Watch Family Planning, Walt Disney’s 1967 Sex Ed Production, Starring Donald Duck

In 1951, Carl Djeras­si, a chemist work­ing in an obscure lab in Mex­i­co City, cre­at­ed the first prog­es­terone pill. Lit­tle did he know that, a decade lat­er, 1.2 mil­lion women would be “on the Pill” in Amer­i­ca, exer­cis­ing unprece­dent­ed con­trol over their repro­duc­tive rights. By 1967, that num­ber would reach 12.5 mil­lion women world­wide.

It was for­tu­itous tim­ing, see­ing that the post-war glob­al pop­u­la­tion was start­ing to surge. It took 125 years (1800–1925) for the glob­al pop­u­la­tion to move from one bil­lion to two bil­lion (see his­tor­i­cal chart), but only 35 years (1925–1960) for that num­ber to reach three bil­lion. Non-prof­its like the Pop­u­la­tion Coun­cil were found­ed to think through emerg­ing pop­u­la­tion ques­tions, and by the mid-1960s, they began pub­lish­ing a peer-reviewed jour­nal called Stud­ies in Fam­i­ly Plan­ning and also work­ing with Walt Dis­ney to pro­duce a 10-minute edu­ca­tion­al car­toon. You can watch Fam­i­ly Plan­ning above.

Even­tu­al­ly trans­lat­ed into 25 lan­guages, the film avoids any­thing sex­u­al­ly explic­it. The fam­i­ly plan­ning advice is vague at best and, per­verse­ly but not sur­pris­ing­ly, only male char­ac­ters get a real voice in the pro­duc­tion. But lest you think that Dis­ney was break­ing any real ground here, let me remind you of its more dar­ing for­ay into sex-ed films two decades pri­or. That’s when it pro­duced The Sto­ry of Men­stru­a­tion (1946)a more sub­stan­tive film shown to 105 mil­lion stu­dents across the US.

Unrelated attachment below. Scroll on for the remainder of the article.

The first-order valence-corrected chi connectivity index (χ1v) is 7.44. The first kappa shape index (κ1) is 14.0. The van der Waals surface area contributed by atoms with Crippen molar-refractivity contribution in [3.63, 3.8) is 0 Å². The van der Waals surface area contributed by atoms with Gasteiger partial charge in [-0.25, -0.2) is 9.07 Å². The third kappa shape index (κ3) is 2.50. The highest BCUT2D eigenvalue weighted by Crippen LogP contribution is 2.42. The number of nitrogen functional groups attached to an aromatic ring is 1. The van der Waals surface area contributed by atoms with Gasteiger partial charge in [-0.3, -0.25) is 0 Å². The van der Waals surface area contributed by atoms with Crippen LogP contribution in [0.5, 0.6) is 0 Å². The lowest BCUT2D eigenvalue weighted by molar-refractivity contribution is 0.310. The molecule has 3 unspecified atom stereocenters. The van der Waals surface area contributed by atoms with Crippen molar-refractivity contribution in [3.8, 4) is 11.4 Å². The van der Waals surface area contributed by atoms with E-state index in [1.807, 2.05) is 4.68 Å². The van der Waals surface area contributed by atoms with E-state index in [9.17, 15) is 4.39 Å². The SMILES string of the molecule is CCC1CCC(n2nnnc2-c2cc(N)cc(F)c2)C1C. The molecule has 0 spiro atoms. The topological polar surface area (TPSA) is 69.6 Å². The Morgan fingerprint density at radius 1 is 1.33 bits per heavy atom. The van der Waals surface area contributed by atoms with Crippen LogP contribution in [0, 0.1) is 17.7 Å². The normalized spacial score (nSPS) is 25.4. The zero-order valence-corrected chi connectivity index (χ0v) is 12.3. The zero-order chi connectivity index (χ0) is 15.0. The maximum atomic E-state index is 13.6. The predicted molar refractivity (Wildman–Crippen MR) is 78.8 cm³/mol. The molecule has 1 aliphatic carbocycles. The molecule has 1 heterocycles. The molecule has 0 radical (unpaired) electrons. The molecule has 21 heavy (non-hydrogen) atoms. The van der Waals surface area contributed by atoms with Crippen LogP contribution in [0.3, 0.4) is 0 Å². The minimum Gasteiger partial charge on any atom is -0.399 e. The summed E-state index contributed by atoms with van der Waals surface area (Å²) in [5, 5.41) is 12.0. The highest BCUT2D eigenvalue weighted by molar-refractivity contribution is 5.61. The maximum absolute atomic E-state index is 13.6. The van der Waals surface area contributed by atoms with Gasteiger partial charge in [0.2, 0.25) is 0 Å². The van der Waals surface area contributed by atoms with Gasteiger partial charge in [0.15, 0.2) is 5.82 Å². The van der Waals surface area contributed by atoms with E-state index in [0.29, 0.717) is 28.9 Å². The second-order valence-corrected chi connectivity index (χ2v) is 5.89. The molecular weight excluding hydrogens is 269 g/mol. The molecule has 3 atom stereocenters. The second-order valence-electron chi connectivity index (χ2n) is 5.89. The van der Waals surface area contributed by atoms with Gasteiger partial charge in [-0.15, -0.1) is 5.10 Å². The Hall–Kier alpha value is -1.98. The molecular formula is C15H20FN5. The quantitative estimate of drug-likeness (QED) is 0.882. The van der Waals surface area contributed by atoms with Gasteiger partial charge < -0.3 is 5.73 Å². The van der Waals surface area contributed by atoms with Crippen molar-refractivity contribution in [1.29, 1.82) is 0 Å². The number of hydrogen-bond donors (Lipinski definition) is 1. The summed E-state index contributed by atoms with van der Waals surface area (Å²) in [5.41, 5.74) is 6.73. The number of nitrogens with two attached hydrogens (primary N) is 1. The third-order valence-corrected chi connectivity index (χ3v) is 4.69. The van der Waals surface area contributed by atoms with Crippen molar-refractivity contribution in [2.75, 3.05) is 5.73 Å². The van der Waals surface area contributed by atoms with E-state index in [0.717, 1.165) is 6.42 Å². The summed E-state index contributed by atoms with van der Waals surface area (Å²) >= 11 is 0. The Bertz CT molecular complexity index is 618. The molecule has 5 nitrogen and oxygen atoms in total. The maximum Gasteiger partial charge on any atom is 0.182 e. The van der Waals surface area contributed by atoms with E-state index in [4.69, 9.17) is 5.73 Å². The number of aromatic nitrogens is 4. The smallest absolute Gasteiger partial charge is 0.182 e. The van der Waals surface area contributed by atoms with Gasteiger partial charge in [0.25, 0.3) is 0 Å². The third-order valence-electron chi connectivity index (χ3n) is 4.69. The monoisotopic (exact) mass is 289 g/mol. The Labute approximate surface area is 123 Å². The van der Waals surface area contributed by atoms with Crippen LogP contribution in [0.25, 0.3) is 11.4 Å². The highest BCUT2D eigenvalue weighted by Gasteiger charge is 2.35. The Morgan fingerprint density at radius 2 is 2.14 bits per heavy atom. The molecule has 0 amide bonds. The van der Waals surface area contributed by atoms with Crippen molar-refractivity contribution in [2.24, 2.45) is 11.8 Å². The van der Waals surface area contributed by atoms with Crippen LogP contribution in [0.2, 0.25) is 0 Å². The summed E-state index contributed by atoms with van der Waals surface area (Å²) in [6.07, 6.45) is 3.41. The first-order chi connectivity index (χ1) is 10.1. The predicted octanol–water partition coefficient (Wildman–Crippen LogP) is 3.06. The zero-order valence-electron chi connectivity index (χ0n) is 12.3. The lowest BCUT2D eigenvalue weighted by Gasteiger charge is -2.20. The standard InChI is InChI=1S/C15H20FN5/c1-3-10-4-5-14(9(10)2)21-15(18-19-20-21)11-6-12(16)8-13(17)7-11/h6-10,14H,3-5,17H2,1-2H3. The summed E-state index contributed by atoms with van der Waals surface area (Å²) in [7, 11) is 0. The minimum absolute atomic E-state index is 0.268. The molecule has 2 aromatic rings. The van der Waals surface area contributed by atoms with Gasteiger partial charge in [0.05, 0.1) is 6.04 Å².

You can find Fam­i­ly Plan­ning and The Sto­ry of Men­stru­a­tion housed in the Ani­ma­tion sec­tion of our col­lec­tion, 4,000+ Free Movies Online: Great Clas­sics, Indies, Noir, West­erns, Doc­u­men­taries & More.

Relat­ed Con­tent:

No Women Need Apply: A Dis­heart­en­ing 1938 Rejec­tion Let­ter from Dis­ney Ani­ma­tion

How Walt Dis­ney Car­toons Are Made

Don­ald Duck Wants You to Pay Your Tax­es (1943)

Walt Dis­ney Presents the Super Car­toon Cam­era (1957)


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Comments (11)
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  • Hanoch says:

    “Repro­duc­tive rights”? When antibi­otics were dis­cov­ered did peo­ple speak of exer­cis­ing con­trol over their micro­bial rights?

  • W Scannella says:

    Thank you for this excel­lent exam­ple of sophistry. Aquinas would be very proud of you, like a son, if he had had any chil­dren.

  • Truly S. says:

    I find it inter­est­ing that fam­i­ly plan­ning is dis­cussed direct­ly only with the man–the woman has to whis­per her own ques­tions about it in his ear so he can ask them on her behalf–yet when it comes time to go to the doc­tor to find out the details, SHE’s the one who has to do it!

  • Michelle says:

    I love how there are only 4 sons in the pic­ture, but when it’s time to split the land there are sud­den­ly 7. Bias much?

  • Jessica says: